• Discrimination: Research reveals that some industries or organisations continue to discriminate against ethnic minorities in their recruitment processes. Opportunities for progression may also be further challenged by difficulties in immersing themselves in workplace social activities involving alcohol.
  • Workplace Culture: Within organisations, the importance of alcohol to socialising and networking can also challenge Muslims’ ability to progress up the career ladder.

The report features extensive analysis of existing residential, education, labour force data and the Demos Integration Hub, supported by exclusive interviews conducted with schools, universities, local authorities and community organisations in the two East London boroughs with the highest percentage of Muslim residents in the UK: Newham and Tower Hamlets. Focus groups were also conducted with six formers, university students and young professionals from Muslim backgrounds.

To address the barriers identified in the report, the authors recommend:

The Government should:

  • Ensure integration strategies do not solely focus on values or counter-extremism, but also seek to promote the economic and political benefits that greater participation in Britain’s civic life and labour market can bring to both young Muslims and the broader community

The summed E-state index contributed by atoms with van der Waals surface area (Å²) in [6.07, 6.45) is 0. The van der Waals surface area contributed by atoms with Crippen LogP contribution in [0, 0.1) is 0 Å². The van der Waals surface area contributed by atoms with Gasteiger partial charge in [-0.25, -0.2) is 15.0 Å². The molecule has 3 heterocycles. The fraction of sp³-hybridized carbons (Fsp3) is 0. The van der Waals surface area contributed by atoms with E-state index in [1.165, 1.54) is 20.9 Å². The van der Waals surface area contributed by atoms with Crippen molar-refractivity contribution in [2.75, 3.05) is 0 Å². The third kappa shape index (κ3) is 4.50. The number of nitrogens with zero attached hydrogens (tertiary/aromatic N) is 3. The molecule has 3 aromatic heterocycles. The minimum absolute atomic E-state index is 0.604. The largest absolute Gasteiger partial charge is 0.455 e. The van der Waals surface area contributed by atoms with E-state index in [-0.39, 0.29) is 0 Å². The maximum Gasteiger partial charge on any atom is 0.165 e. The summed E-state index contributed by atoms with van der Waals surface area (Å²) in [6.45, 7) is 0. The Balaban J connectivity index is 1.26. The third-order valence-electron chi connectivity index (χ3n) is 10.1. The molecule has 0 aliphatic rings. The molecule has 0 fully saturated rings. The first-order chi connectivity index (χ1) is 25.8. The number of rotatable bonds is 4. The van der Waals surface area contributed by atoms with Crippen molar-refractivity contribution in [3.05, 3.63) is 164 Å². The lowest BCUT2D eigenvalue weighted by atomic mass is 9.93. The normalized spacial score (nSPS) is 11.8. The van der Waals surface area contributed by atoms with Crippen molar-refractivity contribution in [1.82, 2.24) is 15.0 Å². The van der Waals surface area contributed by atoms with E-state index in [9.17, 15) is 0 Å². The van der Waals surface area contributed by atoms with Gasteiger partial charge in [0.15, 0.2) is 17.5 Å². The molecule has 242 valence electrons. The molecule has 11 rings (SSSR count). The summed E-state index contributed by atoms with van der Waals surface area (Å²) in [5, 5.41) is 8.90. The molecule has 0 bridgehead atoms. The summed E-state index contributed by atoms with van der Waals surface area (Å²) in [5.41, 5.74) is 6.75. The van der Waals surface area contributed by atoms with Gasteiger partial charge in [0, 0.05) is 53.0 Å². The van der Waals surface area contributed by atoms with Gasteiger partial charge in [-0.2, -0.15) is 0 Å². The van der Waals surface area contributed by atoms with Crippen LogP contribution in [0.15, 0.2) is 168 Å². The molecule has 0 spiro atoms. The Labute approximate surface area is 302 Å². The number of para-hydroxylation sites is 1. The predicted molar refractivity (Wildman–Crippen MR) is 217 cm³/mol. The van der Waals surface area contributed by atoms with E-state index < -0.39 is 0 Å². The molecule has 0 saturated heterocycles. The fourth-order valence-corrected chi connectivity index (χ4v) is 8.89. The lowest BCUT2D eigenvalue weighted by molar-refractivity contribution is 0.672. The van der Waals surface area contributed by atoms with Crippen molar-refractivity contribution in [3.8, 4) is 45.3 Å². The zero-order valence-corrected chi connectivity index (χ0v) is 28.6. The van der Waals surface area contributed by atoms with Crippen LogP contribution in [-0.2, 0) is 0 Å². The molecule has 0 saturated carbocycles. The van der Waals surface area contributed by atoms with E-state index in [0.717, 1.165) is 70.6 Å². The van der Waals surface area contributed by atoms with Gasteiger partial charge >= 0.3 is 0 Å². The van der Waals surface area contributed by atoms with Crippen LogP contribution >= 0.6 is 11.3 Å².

• Continue to support organisations like Future First, UpRising and the East London Business Alliance, which are already leading important work in helping ethnic minorities to overcome barriers to social mobility
  • Explore applying new criteria to public procurement decisions relating to the diversity statistics of service providers, in order to encourage diversity within the private sector
  • Legislate to make the anonymisation of CVs compulsory in private and public sector recruitment

The Muslim community should:

  • Lead the way in shifting attitudes within their community towards the role of women in the home and workplace, to encourage a greater level of economic participation. Younger generations may champion this, but it must also be supported by key institutions, such as mosques and the Muslim Council of Britain.

Schools and local authorities should:

  • Ensure that they are offering good information, advice and guidance to make sure that students who aspire to top professions are making the right educational choices.